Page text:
CTIA Hits FCC with Net Neutrality Lawsuit
Apr 14, 2015, 10:33 AM by Eric M. Zeman
The CTIA Wireless Association today filed a lawsuit in the D.C. Circuit Court of Appeals aiming to prevent the FCC from imposing its proposed net neutrality rules. The rules were published in the Federal Register Monday, an arcane step in the process of making them law. "CTIA and the wireless industry have always supported an open Internet, which is why these rules will only chill investment and innovation and increase costs for consumers," said CTIA President Meredith Attwell Baker. "Instead of promoting greater industry investment in the connected world of tomorrow, the FCC opted to resuscitate a command-and-control regulatory regime, including a process where innovators must first seek permission from the FCC before rolling out new services. In so doing, the FCC usurped the role of Congress and departed from a bipartisan mobile-specific framework to create a new intrusive regulatory framework." Baker went on to say that the CTIA had little choice but to go on the offensive. "We are confident that the courts will reject the FCC's overreach for the third time, particularly with respect to mobile broadband services." Baker hopes Congress can reach a bipartisan solution to help protect both consumers and industry players. The CTIA Wireless Association is the lobbying organization that represents the carriers' interests in Washington. USTelecom filed a similar lawsuit against the FCC on Monday. The FCC is confident the rules will withstand legal challenges.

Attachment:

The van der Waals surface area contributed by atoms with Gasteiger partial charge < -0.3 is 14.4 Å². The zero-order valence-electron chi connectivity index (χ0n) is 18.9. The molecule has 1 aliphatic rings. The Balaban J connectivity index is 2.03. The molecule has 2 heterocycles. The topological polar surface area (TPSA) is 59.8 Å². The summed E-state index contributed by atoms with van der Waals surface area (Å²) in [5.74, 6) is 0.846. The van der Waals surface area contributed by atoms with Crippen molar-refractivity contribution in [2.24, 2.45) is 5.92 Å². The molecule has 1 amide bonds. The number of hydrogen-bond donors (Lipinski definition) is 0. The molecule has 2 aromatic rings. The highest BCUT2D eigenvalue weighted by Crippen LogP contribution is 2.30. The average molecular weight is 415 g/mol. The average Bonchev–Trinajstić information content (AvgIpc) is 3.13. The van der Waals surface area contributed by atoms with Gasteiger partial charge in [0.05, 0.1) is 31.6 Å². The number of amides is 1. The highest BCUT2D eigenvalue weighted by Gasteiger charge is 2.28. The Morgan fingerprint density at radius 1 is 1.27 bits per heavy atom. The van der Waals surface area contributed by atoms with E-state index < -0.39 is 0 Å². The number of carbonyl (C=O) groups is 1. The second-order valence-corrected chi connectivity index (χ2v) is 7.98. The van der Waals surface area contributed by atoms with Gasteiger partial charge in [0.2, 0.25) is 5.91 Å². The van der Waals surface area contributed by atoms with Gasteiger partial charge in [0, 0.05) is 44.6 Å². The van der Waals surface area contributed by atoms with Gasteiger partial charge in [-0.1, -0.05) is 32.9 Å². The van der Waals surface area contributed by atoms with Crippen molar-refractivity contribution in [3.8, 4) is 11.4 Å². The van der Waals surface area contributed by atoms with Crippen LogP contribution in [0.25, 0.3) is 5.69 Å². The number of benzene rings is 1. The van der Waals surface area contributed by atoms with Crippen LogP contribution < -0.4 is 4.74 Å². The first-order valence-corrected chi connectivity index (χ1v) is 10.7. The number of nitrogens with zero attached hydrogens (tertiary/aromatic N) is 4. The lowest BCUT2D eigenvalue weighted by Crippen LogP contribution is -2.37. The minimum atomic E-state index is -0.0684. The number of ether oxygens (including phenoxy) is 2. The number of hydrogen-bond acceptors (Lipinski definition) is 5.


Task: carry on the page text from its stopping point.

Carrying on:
Dec 4, 2019
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South Korea's National Assembly has passed a new law that will require Apple and Google to open up in-app purchases to third-party payments. Apple and Google currently require the use their own payment systems for in-app purchases, from which the companies extract a cut of up to 30%.
And the shill attacks begins....
Or milk their customers for all they can while providing the poorest monopolized level of service they can get away with. Too bad monopolies aren't illegal.
I'd rather have corporations milk consumers for all they can than the government milk tax payers for all they can. At least I don't ...